Friday, December 01, 2006

An Egyptian Jew 'shouts his story out'

From 1940 to 1976, nearly one million Jews were expelled from their homes in the Middle East and North Africa. Israel Bonan was one of them. Thrown out of Egypt with nothing but a torn shirt and a pair of broken spectacles, he had been jailed in the aftermath of the 1967 Arab-Israeli war. His crime? To be a Jew.

Here is his story in the Jewish Advocate.

It took me more than 35 years before I felt comfortable talking about my personal experience as a Jew who was born, lived and was expelled with my family from Egypt in 1967. Once the emotional dike was broken, I felt the need to shout my story out from every pulpit and to every ear that would listen. It is in essence the story of more than 850,000 Jews from Arab countries that had to leave all their pasts behind and start over again as refugees in new countries.

In June 1967 I was one month away from finishing my university studies when I was abruptly incarcerated and summarily expelled from Egypt after a harrowing 6 days in the Egyptian jails. A few more of my friends and relatives remained jailed for over three years for no other reason than being Jews living in Egypt.

I was thrown out of the country with a torn shirt on my back and holding a pair of glasses broken intentionally on my face and little else. When a month later my parents were allowed to leave the country, having lived over 50 years in the country of their birth, they were only allowed the equivalent of 10 dollars each in their pockets and 30 Kilograms worth of clothing to show for a whole life lived in Egypt, in a Jewish community with ancient and biblical roots.

Several notable scholars lived in this community, including Maimonides, the first person to write a systematic code of all Jewish law, and renowned Kabbalist Isaac Luria. In the early 20th century, Jews contributed beyond their proportion in the Egyptian population, to all aspects of life in Egypt. Jews were visible in politics, the arts, economy, industry, crafts, banking. In 1945 there were 80,000 Jews living in Egypt; today there are less than 20, all over the age of 70.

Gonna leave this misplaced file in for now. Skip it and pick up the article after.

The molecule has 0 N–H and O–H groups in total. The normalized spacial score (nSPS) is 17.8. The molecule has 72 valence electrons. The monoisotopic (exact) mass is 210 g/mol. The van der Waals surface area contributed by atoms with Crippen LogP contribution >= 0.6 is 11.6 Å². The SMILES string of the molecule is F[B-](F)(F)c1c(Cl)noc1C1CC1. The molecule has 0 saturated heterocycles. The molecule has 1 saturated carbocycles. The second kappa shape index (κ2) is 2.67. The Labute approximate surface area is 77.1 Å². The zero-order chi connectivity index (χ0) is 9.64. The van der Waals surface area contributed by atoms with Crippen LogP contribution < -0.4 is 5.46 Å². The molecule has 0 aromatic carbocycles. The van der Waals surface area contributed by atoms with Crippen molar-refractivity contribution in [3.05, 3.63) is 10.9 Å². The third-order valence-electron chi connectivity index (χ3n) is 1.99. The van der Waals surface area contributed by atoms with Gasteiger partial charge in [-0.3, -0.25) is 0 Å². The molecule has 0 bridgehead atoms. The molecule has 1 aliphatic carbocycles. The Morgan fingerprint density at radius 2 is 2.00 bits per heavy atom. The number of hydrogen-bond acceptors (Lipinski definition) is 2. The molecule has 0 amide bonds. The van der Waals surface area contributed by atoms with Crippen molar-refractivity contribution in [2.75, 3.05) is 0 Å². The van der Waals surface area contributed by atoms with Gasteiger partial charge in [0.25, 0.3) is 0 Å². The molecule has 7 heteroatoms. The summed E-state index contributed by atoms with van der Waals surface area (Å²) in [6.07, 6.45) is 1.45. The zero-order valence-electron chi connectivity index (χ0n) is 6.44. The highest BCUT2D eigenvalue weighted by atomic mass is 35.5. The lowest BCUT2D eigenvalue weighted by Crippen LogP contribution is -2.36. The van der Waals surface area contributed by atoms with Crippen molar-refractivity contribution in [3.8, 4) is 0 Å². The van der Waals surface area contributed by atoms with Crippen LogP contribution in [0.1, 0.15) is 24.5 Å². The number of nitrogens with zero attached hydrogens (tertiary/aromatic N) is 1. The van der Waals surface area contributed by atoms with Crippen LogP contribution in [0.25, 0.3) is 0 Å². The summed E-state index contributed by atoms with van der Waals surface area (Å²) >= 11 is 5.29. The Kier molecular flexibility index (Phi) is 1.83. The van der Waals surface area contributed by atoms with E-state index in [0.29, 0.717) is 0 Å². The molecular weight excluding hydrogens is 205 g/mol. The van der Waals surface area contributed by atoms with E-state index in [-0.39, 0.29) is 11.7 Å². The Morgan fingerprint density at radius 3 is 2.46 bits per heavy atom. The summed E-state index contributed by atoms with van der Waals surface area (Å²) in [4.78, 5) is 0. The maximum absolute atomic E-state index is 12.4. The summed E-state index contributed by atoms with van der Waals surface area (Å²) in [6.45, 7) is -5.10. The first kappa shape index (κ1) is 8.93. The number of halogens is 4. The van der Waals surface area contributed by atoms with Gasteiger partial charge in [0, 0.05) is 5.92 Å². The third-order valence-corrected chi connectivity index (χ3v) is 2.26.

As documentation of what happened to my family, the complete record of my story can be found here.We succeeded in making a new life for ourselves and our families with the grace of G-d and the help of every Jewish organization and community that we encountered during our rough journey. The ultimate priority of those who helped us in our time of need was to restore our dignity as human beings and to help us get on our own two feet. We rejected the status of “perennial victims” and chose instead to move on with our lives as productive citizens.

The current Middle East narrative is unfortunately slanted and one sided, speaking only of the Palestinian refugee experience. There is never a mention of others affected in the region and what became of them. It is not empathy, sympathy, or the negation of the stories of others that we seek as "forgotten refugees." We seek acknowledgement of our history and redress of our rights; which have been woefully ignored in the process.

Israel Bonan is a lecturer at Simmons College, a JIMENA committee member, and Chairman of the Justice and Redress Committee of the Historical Society of Jews from Egypt. He lives in Framingham with his family. To share your story or get involved in the JIMENA campaign, call 617-457-8650, write jimena@jcrcboston.org or visit www.bostonisraelaction.org.

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